HOW a lift is done is very important to get good long term shape. You should end up with either a circular scar around your nipple, or, if you have more sagging, a lollypop scar. These scars fade pretty well. Ask to see lots of before and after pictures, ang get more than one consultation.

George J. Beraka, MD (retired)
Manhattan Plastic Surgeon
5.0 out of 5 stars 9 reviews

Sagging breast after implant removal

+1

Discuss this with more than one surgeon. IF your implants were textured and you had capsular contracture, your surgery could have released your breast tissue and unveiled a sagging breast.

Otto Joseph Placik, MD
Chicago Plastic Surgeon
5.0 out of 5 stars 44 reviews

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Sagging breasts after implant exchange

+1

The breasts may appear sagging after the capsule was removed because you most likely needed a breast lift also. I would talk with your surgeon.

Steven Wallach, MD
Manhattan Plastic Surgeon
4.5 out of 5 stars 17 reviews

Could be several things

+1

It's not uncommon for breasts to look differently after an exchange. First, the fact that your surgeon removed the capsules is significant. With capsular contracture the capsule is firm and actually providing support. With this gone there is less support for the new implants.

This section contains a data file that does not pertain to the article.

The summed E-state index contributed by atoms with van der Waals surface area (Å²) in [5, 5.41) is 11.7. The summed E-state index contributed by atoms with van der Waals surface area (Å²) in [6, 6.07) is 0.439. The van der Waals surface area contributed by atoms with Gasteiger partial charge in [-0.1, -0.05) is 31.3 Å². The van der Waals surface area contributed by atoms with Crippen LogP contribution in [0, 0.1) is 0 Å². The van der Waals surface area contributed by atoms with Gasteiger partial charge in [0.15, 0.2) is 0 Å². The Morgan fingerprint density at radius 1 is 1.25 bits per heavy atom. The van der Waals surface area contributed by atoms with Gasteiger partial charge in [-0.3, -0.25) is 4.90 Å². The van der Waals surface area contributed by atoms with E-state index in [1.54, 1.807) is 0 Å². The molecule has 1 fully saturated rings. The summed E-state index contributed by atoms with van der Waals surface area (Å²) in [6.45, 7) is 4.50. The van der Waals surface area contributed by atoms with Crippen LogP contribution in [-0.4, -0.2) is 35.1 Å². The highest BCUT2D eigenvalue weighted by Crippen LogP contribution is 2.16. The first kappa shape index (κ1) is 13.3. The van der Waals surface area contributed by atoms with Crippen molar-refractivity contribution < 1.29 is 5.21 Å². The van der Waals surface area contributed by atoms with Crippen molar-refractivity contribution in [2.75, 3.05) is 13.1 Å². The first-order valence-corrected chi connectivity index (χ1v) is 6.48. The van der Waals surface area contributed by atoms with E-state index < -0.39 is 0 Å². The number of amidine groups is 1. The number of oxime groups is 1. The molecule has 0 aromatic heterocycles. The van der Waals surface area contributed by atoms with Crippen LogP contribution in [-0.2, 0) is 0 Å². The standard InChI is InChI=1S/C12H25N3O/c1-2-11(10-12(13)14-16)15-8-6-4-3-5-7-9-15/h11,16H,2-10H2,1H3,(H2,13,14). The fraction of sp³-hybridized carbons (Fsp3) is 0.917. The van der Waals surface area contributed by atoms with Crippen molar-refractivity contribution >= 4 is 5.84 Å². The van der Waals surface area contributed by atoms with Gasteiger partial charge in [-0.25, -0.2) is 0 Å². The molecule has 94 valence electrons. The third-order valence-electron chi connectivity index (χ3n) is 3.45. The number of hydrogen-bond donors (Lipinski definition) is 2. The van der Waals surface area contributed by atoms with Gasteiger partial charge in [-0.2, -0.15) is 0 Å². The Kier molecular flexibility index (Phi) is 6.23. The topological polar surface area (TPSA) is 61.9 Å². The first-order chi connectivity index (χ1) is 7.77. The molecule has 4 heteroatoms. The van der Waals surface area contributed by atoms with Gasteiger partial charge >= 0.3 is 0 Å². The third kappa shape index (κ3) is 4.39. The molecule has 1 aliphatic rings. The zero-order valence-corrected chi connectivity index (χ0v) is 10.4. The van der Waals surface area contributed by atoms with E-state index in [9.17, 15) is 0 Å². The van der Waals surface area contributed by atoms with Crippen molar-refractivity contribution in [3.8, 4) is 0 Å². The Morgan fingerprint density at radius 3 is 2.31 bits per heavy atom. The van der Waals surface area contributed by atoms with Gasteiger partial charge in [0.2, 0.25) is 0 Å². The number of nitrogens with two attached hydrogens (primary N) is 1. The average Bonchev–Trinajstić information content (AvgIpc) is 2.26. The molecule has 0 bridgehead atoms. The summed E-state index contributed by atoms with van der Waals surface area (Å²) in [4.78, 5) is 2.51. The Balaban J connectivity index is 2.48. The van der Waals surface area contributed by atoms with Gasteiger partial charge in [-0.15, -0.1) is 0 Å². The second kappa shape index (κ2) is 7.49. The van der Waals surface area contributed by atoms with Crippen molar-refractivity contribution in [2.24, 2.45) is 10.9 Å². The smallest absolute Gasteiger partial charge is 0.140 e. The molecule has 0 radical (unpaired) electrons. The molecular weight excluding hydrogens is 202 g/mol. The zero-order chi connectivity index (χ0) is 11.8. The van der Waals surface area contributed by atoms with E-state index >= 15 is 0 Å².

Next, if the replacement implants are smaller than the original implants than sagging will definitely happen.

Finally, if the position of the implants was changed, i.e. from subgandular to subpectoral this can result in the overlying breast to hang low and a "double bubble" deformity could occur.

With all that said it sounds like a lift is very necessary and should allow you to regain that youthful appearance.

Christopher L. Hess, MD
Fairfax Plastic Surgeon
5.0 out of 5 stars 17 reviews

I agree with Dr. Beraka

+1

I have been doing breast surgery for over 20 years and can't think of a patient who had what you are describing. If your breasts were already sloped, however, you probably needed a lift at the time of the implant exchange or you certainly were going to need one at some point. Now, you know that for sure. If it is properly done, you will gain a youthful, elevated, conical and projecting breast at the expense of some incisions whose scars should fade well over time and would be worth the trade for the shape improvement. Good luck!